A diagram showing the wheel arrangement of a Mikado type steam locomotive. This kind of graphic representation is how the Whyte Notation is graphically represented.
A graphical representation of a Mikado type steam locomotive in Whyte Notation.

A 2-8-2 steam locomotive is a Mikado type. More than 35,000 were built in the United States. In this photo of a Baltimore & Ohio Mikado, you can clearly see the pilot (or leading) wheels, driving wheels and trailing wheels (SOmetimes called “trucks”) as shown in the diagram above. Notice though what the Whyte Notation does not count – the tender’s wheels.

For reference and to compare with the Mikado type, 2-8-2 diagram, this is a photo of a Baltimore & Ohio Mikado type steam locomotive.

The tender, what some call the “coal car”, is not included in the Whyte Notation for two reasons. 1) It is interchangeable between locomotives. It is not permanently coupled. And 2) Whyte assumes a tender. Only if there is not a tender does this system add a notation.

Whyte Can Easily Accommodate Different Locomotives

If there is no tender, the locomotive is called a “tank” locomotive because it carries its own water (and possibly fuel) in a tank permanently located on the engine. That is noted by appending a “T” to the wheel arrangement. Let’s look at an example that will also show us how an articulated locomotive, a locomotive with 2 (or more) sets of drivers, fits in the Whyte Notation.

How do we classify steam locomotives that come with more than one set of drivers? That is, more than one set of powered wheels? This diagram helps us understand how Whyte Notation handles this common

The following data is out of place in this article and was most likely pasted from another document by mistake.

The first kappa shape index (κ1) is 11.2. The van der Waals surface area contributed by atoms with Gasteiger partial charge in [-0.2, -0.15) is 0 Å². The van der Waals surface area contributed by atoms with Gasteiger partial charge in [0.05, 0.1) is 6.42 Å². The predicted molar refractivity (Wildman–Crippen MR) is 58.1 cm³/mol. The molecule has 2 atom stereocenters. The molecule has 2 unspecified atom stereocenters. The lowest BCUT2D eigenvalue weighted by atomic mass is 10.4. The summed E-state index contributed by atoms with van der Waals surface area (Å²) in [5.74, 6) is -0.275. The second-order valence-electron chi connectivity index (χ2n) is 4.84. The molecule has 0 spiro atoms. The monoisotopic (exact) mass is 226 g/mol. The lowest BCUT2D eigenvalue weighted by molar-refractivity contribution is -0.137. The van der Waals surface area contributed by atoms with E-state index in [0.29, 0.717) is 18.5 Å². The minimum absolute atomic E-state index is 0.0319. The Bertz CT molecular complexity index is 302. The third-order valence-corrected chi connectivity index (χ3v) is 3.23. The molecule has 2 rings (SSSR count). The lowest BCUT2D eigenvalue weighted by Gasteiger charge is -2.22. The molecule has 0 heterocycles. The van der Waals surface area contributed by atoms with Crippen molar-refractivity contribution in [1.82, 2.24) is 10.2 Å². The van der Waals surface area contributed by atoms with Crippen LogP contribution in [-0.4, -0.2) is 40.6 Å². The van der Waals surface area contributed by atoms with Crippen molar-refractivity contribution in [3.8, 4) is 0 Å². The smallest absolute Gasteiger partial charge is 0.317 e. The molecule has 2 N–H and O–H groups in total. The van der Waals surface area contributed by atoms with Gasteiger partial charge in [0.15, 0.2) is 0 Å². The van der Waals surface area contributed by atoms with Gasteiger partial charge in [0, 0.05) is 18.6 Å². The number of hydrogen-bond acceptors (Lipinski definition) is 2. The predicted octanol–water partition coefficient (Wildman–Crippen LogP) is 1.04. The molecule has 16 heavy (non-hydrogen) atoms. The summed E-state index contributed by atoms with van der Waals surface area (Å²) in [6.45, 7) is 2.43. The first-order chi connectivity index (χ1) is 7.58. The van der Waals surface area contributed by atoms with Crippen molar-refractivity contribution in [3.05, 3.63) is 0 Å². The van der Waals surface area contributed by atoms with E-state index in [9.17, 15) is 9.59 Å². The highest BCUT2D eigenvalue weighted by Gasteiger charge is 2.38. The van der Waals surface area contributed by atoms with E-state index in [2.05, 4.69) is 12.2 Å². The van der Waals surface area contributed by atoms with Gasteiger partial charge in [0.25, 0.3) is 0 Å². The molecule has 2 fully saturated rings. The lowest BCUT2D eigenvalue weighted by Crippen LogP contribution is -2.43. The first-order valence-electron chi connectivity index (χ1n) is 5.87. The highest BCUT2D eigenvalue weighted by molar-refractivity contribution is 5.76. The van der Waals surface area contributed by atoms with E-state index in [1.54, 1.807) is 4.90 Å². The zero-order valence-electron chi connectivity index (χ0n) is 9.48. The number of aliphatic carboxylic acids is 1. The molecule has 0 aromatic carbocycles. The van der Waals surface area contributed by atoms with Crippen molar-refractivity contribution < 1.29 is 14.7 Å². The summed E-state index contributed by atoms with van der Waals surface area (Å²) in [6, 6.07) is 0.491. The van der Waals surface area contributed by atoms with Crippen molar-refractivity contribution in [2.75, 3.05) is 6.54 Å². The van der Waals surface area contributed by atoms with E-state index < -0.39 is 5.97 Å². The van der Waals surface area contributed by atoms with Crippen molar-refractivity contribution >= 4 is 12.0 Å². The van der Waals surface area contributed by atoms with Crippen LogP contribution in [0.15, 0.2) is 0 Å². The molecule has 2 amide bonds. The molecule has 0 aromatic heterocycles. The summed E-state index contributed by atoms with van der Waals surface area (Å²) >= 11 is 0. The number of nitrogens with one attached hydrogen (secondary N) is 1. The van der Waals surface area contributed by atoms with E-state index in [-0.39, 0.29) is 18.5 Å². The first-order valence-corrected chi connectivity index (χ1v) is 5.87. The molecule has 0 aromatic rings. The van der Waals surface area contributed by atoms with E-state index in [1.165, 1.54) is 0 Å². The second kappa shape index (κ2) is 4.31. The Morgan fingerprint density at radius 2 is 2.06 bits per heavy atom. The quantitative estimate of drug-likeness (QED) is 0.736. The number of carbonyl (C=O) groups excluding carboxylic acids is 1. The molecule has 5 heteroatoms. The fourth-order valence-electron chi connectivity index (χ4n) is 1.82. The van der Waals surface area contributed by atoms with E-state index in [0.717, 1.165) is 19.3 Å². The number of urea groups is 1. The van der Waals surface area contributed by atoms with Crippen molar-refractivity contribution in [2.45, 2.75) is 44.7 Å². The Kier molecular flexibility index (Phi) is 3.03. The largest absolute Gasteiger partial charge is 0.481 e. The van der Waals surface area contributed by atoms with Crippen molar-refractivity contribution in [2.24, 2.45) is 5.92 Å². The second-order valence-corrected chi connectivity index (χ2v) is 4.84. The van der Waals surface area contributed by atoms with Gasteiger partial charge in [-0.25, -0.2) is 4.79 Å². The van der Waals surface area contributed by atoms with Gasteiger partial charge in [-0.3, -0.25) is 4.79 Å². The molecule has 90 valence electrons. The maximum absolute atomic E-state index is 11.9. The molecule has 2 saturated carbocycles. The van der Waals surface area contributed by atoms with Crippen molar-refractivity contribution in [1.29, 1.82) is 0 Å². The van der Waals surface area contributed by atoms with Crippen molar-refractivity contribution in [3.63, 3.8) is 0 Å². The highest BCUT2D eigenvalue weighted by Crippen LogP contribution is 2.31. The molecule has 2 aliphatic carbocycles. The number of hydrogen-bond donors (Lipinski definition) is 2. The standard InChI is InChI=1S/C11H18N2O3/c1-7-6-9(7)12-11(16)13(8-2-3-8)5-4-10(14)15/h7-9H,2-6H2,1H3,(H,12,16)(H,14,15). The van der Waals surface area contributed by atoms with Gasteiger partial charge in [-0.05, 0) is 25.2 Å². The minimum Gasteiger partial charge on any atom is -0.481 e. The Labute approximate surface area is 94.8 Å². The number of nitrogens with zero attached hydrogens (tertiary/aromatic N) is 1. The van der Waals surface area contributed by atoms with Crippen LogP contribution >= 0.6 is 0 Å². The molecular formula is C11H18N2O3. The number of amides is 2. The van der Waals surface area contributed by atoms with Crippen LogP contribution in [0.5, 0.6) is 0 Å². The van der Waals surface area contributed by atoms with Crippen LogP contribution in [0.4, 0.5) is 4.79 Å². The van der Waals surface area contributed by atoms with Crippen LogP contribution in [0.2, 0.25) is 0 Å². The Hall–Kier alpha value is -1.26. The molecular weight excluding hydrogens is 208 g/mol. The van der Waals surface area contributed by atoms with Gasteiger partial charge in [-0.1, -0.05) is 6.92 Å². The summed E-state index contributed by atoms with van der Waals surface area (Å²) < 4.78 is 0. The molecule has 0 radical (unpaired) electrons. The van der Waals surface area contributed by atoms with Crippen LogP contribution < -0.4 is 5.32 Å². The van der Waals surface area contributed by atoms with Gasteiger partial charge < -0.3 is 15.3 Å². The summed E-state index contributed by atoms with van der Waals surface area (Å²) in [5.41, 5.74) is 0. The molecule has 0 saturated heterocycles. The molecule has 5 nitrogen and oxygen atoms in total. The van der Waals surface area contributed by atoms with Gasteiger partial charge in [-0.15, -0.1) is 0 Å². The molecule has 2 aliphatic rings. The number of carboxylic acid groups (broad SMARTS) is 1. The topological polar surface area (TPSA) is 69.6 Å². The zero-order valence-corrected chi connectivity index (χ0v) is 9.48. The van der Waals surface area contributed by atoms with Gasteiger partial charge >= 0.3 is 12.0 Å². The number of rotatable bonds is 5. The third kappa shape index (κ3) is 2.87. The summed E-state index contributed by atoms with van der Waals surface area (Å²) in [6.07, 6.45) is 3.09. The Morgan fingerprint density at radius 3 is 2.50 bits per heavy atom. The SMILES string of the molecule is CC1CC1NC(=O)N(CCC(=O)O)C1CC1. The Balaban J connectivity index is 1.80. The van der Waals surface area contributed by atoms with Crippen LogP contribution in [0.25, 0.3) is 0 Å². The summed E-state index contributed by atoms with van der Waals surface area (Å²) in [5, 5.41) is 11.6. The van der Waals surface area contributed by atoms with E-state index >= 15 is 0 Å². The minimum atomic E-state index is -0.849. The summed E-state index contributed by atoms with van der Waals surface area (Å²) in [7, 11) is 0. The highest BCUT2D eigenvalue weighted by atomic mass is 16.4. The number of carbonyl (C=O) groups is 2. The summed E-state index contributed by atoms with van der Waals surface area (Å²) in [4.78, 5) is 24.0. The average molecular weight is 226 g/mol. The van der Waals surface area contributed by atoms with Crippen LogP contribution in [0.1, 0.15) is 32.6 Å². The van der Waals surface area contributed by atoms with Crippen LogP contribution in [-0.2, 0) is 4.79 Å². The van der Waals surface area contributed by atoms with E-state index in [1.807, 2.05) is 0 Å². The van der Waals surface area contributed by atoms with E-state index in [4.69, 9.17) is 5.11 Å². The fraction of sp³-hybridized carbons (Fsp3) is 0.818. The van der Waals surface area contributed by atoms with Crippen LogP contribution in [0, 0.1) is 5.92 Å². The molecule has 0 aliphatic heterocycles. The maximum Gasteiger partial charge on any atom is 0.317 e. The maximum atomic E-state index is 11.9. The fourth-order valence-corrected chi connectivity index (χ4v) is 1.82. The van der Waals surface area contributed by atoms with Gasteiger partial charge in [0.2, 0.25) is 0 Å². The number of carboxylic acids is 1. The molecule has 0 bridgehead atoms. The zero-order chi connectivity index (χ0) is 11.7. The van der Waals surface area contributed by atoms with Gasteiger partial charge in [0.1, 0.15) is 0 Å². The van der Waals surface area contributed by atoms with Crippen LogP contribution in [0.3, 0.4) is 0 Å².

How does Whyte Notation handle more than one set of driving wheels?

We again count wheels (not axles), the only difference being that we now have two sets of powered drivers. Because they are powered separately, by separate pistons and linkages, they are counted separately. So, here we have a 2-6-6-2. In the United States – if used with a tender – this is a Chesapeake type. The most famous Chesapeake type is “the Last Baldwin” #1309, which now steaming on the Western Maryland Scenic Railroad.

A Wheeling & Lake Erie articulated steam locomotive. #804 here is a "Chesapeake" type. With her tender she is a 2-6-6-2 wheel arrangement in Whyte Notation.
A Wheeling & Lake Erie “Chesapeake” type, 2-6-6-2 in Whye Notation

What would this same wheel arrangement look like as a tank locomotive in the Whyte Notation? It would be a 2-6-6-2T. And it would look like this Clover Valley Lumber 2-6-6-2T built by Baldwin Locomotive works in 1924 for service in Loyalton, California.

Baldwin Builders Photo of an articulated tank locomotive, a 2-6-6-2T in the Whyte Notation. This is the CLover Valley Lumber Company #4, now preserved in operating condition at the Niles Canyon Railway.
Baldwin Builders Photo, DeGolyer Library, Southern Methodist University

Notice the clear 2-6-6-2 wheel arrangement, including the two separate pistons and pairs of rod linkages for each set of driving wheels. You can’t fail to notice the lack of a tender and the added tank wrapped around the boiler of the locomotive. It’s not actually wrapped all the way around. This design is called a saddle tank. There are two symmetrical tanks hanging off of each side of the boiler.

The tanks hold water, although some tank locomotives have separate tanks that can hold fuel. We do a deep dive into tank locomotives in another article. The small bin on the back of Clover Valley #4 would stock some coal or bunkers of fuel oil. Tank locomotives typically would not stray far from home base, and their fuel source.